. . . Despite the misgivings we might have about the inexorable integration of modern technology with modern life, the benefits generally outweigh the liabilities.I don't believe that Phil Elmore could have had any idea that this column will be what inspires a 7 year-old kid by the name of Zefram Cochrane to eventually build a space ship that could go into warp speed, and make first contact. Or, then again, when Phil mused, "The advancement of technology is the advancement of society," maybe he did know!
Yes, we must remain vigilant for the many ways technology can intrude in our lives. We must remain aware of the countless ways it can be used to infringe on our civil liberties. We must remain skeptical of government applications that use technology to facilitate overreaches of power and invasions of privacy. But technology, while neither good nor evil, is far more often used to help us than to harm us. The advancement of technology is the advancement of society. In our technologically advanced age, how can we be anything but thankful, despite the problems, the pitfalls and the complications that age visits on us?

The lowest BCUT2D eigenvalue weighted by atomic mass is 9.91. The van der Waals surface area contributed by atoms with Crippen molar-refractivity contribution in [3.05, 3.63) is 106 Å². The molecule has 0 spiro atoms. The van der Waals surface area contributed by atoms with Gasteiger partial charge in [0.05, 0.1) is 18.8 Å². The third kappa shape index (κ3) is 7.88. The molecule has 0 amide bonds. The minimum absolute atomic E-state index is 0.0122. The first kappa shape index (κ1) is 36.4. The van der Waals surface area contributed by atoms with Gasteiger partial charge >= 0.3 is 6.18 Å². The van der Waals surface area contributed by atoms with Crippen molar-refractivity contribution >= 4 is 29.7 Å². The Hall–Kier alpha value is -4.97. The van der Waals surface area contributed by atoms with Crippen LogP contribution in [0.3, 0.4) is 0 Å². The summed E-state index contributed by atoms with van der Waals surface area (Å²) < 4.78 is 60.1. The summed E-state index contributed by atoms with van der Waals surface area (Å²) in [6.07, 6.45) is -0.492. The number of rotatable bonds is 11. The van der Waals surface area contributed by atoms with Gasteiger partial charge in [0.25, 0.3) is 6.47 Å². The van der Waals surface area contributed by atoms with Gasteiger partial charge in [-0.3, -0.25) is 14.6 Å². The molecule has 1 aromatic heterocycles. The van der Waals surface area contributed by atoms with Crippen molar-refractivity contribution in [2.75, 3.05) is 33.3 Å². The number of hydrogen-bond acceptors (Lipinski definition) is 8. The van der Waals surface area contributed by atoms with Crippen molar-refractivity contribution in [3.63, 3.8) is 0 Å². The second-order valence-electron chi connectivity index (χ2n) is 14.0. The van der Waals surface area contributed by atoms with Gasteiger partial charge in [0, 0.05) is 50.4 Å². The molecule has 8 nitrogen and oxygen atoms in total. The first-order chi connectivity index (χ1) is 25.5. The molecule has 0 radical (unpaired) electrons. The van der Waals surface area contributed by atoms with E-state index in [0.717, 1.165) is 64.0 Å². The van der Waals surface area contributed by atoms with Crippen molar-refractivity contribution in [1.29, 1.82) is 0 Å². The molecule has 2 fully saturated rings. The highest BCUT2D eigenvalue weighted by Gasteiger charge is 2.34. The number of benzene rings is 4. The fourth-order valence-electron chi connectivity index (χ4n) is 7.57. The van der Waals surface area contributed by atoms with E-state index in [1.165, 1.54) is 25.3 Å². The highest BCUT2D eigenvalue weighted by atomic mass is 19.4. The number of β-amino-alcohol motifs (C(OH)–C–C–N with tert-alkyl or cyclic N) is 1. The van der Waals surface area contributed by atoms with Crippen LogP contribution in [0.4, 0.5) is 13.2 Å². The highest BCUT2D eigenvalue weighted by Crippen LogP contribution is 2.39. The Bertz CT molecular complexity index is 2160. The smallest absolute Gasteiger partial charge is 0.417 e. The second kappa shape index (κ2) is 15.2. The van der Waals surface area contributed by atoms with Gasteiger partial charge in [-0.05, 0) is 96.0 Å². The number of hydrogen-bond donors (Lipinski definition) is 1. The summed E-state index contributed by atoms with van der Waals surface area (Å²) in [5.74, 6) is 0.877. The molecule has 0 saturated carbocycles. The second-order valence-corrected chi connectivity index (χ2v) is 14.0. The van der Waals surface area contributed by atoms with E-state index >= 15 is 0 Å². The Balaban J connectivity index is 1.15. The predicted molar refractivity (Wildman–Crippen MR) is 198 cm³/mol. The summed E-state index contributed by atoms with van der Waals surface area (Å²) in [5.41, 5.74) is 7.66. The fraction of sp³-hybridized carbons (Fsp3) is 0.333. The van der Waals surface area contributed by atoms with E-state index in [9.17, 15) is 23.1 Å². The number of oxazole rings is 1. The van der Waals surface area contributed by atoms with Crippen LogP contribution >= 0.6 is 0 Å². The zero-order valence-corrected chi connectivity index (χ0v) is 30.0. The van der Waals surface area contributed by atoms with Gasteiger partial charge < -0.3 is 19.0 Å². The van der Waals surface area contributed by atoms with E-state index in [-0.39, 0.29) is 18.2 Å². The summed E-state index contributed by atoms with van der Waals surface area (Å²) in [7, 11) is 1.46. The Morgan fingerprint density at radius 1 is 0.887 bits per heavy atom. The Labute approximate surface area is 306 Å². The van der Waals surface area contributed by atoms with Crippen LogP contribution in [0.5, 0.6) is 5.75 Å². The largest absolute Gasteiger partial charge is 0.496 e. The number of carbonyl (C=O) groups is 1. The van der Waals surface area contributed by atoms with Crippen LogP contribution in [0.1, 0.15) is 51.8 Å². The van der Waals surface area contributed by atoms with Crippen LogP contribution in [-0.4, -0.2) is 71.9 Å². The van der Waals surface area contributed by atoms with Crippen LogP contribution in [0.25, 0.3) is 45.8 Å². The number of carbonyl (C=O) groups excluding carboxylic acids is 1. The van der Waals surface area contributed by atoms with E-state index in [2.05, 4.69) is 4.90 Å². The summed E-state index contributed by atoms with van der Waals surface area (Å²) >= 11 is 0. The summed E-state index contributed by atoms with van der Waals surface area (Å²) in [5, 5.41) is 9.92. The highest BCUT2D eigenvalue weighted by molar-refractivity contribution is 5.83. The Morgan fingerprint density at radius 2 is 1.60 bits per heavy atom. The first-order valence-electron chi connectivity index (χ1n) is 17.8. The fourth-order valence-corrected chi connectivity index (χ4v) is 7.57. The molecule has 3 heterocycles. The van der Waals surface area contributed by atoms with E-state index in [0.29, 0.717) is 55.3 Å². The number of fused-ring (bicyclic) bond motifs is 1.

I was looking for some old Star Trek clips from the original TV series to put with this commentary on Phil's column, but then I came across the following video. It didn't take long, by the Grace of God, to figure out that this was the one to use! You'll understand why after you watch this video and read Phil's column:
Video provided by ncc1701dotus
But here's the thing: Most of us will never see the Phoenix launch into hyper-space at warp speed. However, those of us in the baby-boomer generation or older have seen technological innovations at warp speed. Think about it: An amazing innovation when I was a kid was when TVs became available in color; radios weren't even available yet when my parents were kids. So, can you imagine what my generation and those in previous generations are thinking when we see what is available now?
Video provided by TheREALjohnny2k
I know... It's a long way from the iPod Nano to warp-drive space craft, and many of us will not be around to see interstellar flight. However, it is those of us that won't be around THEN that are going to need to lead the way in making sure that our freedom to innovate stays intact. We have to be the ones to make sure that people like Sir Richard Branson are allowed the opportunity to create or invent, achieve, and prosper by limiting government interference through taxes, regulation and bureaucracy.